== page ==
The RS Women hosted a Heart Health Symposium on February 7. A panel of experts shared their insights and fielded our questions. Here is a summary of the panel:
Rabbi Jill Maderer gave a spiritual welcome: No “shaming” here just support , education and advocacyJennifer Hudson Fight the Ladykiller–a powerful message in an introductory video..
Doctors Lillian Cohn, Internist and Nazanin Moghbeli, Women’s Cardiology Takeaways :
- HEART DISEASE IS THE NUMBER ONE KILLER OF WOMEN
- It is important to know your “numbers”: BP Hypertension a major risk factor. (It is advisable to ask for a second BP reading in office. While standing.)
- NUMBERS TO KNOW: HDL (good) LDL (bad) Cholesterol,Triglycerides, Hemoglobin A-1 C if you have (or are at risk for) Diabetes, BMI for weight maintenance/ obesity prevention
- KNOW YOUR FAMILY HISTORY to share with physician
- BE SURE YOUR PHYSICIAN SHARES ALL YOUR NUMBERS WITH YOU
- Comprehensive evaluation recommended every 3 years if healthy. But preferable every year.
- Healthy Lifestyle/ Diet/Exercise/no Smoking mitigate risks!
- Advisable to worry less about side effects of Rx Statins. Focus on cholesterol numbers and the benefits of statins.
- Women’s arteries/vessels are smaller than men’s. Women at higher risk of stroke. Plaque is softer. More easily dislodged. (Men’s harder more calcified.)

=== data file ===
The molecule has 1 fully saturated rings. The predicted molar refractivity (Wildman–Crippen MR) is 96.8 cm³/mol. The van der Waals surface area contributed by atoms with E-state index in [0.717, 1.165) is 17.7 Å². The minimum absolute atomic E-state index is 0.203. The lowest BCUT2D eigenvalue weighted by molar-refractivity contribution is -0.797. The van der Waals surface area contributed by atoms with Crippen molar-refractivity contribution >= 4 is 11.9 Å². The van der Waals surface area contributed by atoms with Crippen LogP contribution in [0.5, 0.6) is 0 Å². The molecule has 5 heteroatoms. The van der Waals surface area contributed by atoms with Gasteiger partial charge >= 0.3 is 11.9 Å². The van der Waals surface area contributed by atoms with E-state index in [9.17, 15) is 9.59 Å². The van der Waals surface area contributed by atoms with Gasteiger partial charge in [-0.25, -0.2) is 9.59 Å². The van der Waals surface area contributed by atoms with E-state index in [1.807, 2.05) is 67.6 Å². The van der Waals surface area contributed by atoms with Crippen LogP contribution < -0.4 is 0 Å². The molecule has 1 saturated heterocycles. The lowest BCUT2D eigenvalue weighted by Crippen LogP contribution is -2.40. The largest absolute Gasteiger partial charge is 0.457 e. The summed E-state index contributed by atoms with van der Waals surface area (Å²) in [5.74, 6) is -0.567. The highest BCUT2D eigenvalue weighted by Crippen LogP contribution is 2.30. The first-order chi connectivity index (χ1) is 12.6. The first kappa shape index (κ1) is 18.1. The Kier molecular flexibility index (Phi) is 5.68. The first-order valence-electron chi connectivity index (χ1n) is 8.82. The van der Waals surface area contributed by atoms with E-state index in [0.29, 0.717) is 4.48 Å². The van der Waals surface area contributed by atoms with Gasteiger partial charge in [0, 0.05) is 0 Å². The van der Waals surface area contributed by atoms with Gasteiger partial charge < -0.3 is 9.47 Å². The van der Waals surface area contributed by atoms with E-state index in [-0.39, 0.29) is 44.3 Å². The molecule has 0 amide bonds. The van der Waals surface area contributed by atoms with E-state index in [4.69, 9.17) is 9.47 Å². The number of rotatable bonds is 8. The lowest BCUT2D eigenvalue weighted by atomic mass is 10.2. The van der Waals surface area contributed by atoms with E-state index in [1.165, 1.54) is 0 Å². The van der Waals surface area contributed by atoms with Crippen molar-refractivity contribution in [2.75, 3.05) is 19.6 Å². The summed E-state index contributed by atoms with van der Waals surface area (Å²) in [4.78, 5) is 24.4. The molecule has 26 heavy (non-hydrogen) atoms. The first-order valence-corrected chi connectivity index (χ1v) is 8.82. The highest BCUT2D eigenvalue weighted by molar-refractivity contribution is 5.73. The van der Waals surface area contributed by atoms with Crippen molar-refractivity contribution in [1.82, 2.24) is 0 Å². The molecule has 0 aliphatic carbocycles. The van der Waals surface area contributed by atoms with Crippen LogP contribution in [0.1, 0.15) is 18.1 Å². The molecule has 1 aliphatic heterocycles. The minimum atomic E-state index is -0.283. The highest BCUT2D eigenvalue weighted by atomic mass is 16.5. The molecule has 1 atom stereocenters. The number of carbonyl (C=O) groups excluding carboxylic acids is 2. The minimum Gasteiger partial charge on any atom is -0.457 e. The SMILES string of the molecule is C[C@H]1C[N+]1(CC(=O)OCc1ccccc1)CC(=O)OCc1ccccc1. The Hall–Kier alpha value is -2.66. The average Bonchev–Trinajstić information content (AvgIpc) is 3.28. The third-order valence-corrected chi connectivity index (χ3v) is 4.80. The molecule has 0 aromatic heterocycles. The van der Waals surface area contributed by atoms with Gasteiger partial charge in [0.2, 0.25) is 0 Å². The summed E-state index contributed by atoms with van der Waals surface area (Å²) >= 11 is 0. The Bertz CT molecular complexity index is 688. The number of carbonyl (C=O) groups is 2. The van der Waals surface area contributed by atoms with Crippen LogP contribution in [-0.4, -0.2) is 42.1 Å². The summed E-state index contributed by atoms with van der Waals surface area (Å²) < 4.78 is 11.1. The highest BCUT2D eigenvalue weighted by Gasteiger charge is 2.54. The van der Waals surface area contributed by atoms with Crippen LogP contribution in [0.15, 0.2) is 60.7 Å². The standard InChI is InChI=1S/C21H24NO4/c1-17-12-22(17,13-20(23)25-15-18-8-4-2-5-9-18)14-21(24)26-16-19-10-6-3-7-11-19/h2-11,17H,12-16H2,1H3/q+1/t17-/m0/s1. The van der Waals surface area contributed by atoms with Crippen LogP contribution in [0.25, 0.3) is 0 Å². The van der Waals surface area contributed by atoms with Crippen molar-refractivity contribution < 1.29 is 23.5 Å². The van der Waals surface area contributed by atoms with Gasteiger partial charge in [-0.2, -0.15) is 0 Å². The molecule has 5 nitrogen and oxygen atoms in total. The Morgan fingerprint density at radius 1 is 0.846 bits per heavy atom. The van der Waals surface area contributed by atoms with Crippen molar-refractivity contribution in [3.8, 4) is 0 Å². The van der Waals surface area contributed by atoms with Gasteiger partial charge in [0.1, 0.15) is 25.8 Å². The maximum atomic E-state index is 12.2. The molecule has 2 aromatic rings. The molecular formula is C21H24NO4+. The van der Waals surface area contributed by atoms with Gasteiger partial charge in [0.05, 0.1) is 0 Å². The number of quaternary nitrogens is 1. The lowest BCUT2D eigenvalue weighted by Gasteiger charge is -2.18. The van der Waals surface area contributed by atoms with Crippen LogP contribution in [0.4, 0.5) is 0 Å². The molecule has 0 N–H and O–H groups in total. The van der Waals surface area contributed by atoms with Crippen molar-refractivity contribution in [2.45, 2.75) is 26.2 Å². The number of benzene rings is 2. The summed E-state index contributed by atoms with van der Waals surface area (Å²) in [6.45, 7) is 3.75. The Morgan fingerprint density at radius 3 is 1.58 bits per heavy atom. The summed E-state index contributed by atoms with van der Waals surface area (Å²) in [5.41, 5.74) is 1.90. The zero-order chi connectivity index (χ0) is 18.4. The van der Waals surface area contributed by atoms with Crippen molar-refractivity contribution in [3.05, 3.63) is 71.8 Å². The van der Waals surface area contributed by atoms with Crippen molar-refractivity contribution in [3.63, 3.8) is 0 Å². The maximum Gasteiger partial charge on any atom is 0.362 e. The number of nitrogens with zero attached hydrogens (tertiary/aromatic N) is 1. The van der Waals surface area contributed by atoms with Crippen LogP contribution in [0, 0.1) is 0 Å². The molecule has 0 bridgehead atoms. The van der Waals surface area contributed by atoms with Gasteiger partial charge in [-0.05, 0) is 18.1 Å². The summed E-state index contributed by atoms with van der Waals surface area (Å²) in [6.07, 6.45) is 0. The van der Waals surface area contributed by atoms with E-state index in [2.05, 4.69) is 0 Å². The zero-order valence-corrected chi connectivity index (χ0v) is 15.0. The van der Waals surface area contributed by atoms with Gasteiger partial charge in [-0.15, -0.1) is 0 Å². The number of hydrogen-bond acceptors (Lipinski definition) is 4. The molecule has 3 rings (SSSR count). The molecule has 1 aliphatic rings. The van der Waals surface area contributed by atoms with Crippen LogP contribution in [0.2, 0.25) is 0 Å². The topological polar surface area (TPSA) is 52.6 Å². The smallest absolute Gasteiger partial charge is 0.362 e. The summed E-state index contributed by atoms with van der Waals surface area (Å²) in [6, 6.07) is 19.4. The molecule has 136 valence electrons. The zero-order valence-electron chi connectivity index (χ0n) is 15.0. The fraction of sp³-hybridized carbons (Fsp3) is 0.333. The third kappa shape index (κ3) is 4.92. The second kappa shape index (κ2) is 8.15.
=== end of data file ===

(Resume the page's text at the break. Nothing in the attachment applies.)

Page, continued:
- Hearts of younger women believed to be protected by estrogen. However from menopause and beyond not so. HRT—hormone replacement therapy—is very much questionable post menopause and must be discussed thoroughly with physician.
- Pregnant women with pre-eclampsia are at greater risk for cardiovascular disease.
- Symptoms of heart attack in women can be very different from men (ie back pain, nausea) or can be the same as men. (Chest pains, shortness of breath.)
Dr. Raina Merchant, Emergent Cardiology: “Staying Alive” CPR video: CRITICAL INTERVENTION FOR CARDIAC ARRESTS. TIMING LIMITED AND DIFFERENCE BTW LIFE AND DEATH.
- CPR greatly simplified recently. No more mouth to mouth. Just call 911 and do chest compressions.
- Portable AED at RS is at Mt Vernon stairs.
- There is a science to “broken heart syndrome” has to do with imbalance in the parasympathetic nervous system. Can also explain how a surprise party can cause a heart attack.
Findings of recent studies on Depression as a risk factor are mixed, however panelist Dr Bill Uffner, psychiatrist, shared a powerful story about his rounds as a resident in the early 70’s with the renowned cardiologist, Dr Williamm Lykoff. None of Dr Lykoff’s residents then answered his question correctly: “What is the number one predictor of heart disease”. The correct answer was Depression!
Dramatic Psychosocial changes post attack greatly increase risk of depression. Compromises treatment/ recovery and successful outcomes.
Thank you to Betsy Fiebach for organizing the symposium and for the summary.